Few politicians in Norway have been put on the defensive during the recent election campaign more than Sylvi Listhaug, leader of the most conservative party in Parliament, Progress. She has rejected calls to disassociate her party from the most radical right-wing rhetoric in Norway, and lost voters in the process, only to see some return just in the past week.
Listhaug, a 43-year-old native of Sunnmøre, is best known for fiery rhetoric of her own, keen to ridicule and criticize others parties’ programs at every opportunity.
Progress Party ads in the run-up to Monday’s parliamentary action have all urged voters to “Stop the Reds, SV (Socialist Left) and Greens” parties, stoking fears that they will usher in a “strong increase in immigration, lower requirements to become a citizen, destroy the Norwegian oil and gas industry and raise taxes and fees by many billions of kroner.”
Listhaug herself consistently refers to the social democrats on the left side of Norwegian politics as “socialists,” while Progress’ ads claim that “never before have we been in such danger of the socialists in the Reds, SV and Greens gaining influence as now. How far will Labour and the Center Party go to secure power?” That refers to how Labour wants to form a new left-center government coaliton with Center and the Socialist Left (SV).
The Progress Party has in turn has been promoting protection of the oil and gas industry to preserve jobs, a “strong and responsible (read: restrictive)” immigration policy and that the party “will let you keep more of your own money.” At the same time, Listhaug sees no shame in continuing to warn of what she calls “sneaking Islamisation” of Norway, a term rooted in “Eurabia” theories that Muslims are keen to take over Norway and the rest of the western world.
“We’re not talking about Eurabia theories when we talk about snikislamisering,” Listhaug told newspaper Aftenposten when Norway’s short formal election campaign began in late July. “We’re talking about special demands made by Muslims.” Listhaug refuses to acknowledge how the term is often used by the radical right, and claims the term is neither shameful nor racist.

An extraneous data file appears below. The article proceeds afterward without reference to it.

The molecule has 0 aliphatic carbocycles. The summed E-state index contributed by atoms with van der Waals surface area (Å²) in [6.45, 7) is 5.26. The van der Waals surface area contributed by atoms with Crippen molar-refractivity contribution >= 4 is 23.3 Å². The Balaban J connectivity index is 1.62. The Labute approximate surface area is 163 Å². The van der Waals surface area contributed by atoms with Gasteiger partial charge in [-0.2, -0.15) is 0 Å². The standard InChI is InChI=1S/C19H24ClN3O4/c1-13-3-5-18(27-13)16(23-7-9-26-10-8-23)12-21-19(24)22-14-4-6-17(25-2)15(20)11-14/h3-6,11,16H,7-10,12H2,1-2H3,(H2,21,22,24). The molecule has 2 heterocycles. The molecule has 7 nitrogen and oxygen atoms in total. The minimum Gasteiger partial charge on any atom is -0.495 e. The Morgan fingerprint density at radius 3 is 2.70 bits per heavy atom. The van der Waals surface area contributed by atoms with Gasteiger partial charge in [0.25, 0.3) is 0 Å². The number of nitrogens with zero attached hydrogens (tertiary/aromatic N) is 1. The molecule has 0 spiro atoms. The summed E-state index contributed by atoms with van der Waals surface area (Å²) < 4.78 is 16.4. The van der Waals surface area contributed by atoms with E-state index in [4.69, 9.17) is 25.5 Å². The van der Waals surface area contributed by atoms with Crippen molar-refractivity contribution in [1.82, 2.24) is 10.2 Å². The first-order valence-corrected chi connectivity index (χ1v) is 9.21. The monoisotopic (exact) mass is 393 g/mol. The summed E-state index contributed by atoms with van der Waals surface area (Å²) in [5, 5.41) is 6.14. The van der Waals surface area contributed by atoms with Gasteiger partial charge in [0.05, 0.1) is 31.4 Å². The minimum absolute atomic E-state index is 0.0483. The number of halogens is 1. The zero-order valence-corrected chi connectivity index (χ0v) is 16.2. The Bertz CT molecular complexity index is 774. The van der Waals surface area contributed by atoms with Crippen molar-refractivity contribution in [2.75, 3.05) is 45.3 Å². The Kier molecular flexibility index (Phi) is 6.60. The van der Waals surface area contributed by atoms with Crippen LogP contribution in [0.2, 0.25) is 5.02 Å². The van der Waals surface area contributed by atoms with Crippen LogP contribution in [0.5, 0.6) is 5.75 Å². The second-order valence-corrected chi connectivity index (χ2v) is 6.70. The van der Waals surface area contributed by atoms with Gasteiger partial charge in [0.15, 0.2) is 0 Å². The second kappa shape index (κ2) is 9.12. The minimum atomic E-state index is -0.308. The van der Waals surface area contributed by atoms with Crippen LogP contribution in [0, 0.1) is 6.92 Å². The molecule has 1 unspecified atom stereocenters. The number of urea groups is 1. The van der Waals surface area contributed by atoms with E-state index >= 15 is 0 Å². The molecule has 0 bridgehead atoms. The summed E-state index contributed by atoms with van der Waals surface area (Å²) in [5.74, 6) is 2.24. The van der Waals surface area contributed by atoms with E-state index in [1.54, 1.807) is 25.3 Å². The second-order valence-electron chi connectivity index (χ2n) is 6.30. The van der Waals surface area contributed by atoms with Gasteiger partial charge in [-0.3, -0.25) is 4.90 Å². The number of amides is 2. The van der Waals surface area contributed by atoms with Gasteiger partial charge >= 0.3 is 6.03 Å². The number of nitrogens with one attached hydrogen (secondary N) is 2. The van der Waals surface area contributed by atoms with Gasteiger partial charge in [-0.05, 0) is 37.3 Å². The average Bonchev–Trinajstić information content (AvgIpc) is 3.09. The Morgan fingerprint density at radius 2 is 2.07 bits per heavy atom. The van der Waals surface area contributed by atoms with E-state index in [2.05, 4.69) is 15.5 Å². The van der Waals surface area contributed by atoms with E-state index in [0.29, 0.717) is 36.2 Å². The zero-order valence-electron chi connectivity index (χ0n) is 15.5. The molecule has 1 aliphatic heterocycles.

Debate over Progress’ restrictive attitudes and skepticism towards non-western immigrants in Norway reached a new peak when Norway observed the 10th anniversary of a young right-wing extremist Norwegian’s deadly terrorist attacks on the former Labour-led government on July 22, 2011. He had once been a member of the Progress Party and wanted to halt immigration to Norway. Many felt Progress still refuses to acknowledge that harsh rhetoric can lead to harsh action.
Listhaug also complained in a commentary in Nettavisen about insinuations that Progress carried some responsibility for the July 22 attacks, because of its longstanding objections to immigration from Muslim countries. She won’t agree that her references to “sneaking Islamisation” also involve insinuations. She distances her party from the July 22 terrorist, dismissing him as “an insane terrorist” whose actual ties to her party ended long ago.
Eyes on next election in 2025
Progress has fallen dramatically in public opinion polls since leaving the Conservatives-led government coalition in January of last year, losing voters mostly to the Center Party that’s alligned with Labour on the left. Even though Progress has won some voters back, probably because of its passionate protection of the oil industry, many commentators think Listhaug has given up on this year’s election. Kjetil B Alstadheim, political editor of Aftenposten, has written that Listhaug intends to spend the next four years plaguing the left and renewing Progress in time for the 2025 election.
“Nurturing dissatisfaction is an art the Progress Party mastered long ago,” Alstadheim wrote as early as last winter. “Listhaug will refine that again.” She may need to tread a bit more lightly, though, given all the recent fuss over harassment and threats against politicians, and a much harsher debate climate in which Listhaug seems to thrive. It’s unlikely she’ll tone down her rhetoric in opposition, opting instead to portray Progress as the champions of “Norwegian values” and nationalism.